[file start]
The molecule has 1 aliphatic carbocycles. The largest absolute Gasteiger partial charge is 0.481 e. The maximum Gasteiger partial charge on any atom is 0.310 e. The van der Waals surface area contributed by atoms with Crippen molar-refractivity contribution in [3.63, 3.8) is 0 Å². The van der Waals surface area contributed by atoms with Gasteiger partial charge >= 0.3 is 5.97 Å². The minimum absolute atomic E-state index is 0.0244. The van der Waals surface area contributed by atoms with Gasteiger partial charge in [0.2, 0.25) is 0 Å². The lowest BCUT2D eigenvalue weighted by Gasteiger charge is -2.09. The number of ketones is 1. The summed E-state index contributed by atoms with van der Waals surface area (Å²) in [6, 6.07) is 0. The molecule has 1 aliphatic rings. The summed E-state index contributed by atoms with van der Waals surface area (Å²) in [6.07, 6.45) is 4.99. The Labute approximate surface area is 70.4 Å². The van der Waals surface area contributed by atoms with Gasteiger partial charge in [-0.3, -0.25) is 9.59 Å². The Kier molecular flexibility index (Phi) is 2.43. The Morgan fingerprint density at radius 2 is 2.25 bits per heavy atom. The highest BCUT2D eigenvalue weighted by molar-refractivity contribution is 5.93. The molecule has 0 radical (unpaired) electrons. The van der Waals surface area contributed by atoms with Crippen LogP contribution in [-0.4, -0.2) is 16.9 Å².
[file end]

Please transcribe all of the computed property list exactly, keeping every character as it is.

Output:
The molecule has 1 aliphatic carbocycles. The largest absolute Gasteiger partial charge is 0.481 e. The maximum Gasteiger partial charge on any atom is 0.310 e. The van der Waals surface area contributed by atoms with Crippen molar-refractivity contribution in [3.63, 3.8) is 0 Å². The van der Waals surface area contributed by atoms with Gasteiger partial charge >= 0.3 is 5.97 Å². The minimum absolute atomic E-state index is 0.0244. The van der Waals surface area contributed by atoms with Gasteiger partial charge in [0.2, 0.25) is 0 Å². The lowest BCUT2D eigenvalue weighted by Gasteiger charge is -2.09. The number of ketones is 1. The summed E-state index contributed by atoms with van der Waals surface area (Å²) in [6, 6.07) is 0. The molecule has 1 aliphatic rings. The summed E-state index contributed by atoms with van der Waals surface area (Å²) in [6.07, 6.45) is 4.99. The Labute approximate surface area is 70.4 Å². The van der Waals surface area contributed by atoms with Gasteiger partial charge in [-0.3, -0.25) is 9.59 Å². The Kier molecular flexibility index (Phi) is 2.43. The Morgan fingerprint density at radius 2 is 2.25 bits per heavy atom. The highest BCUT2D eigenvalue weighted by molar-refractivity contribution is 5.93. The molecule has 0 radical (unpaired) electrons. The van der Waals surface area contributed by atoms with Crippen LogP contribution in [-0.4, -0.2) is 16.9 Å².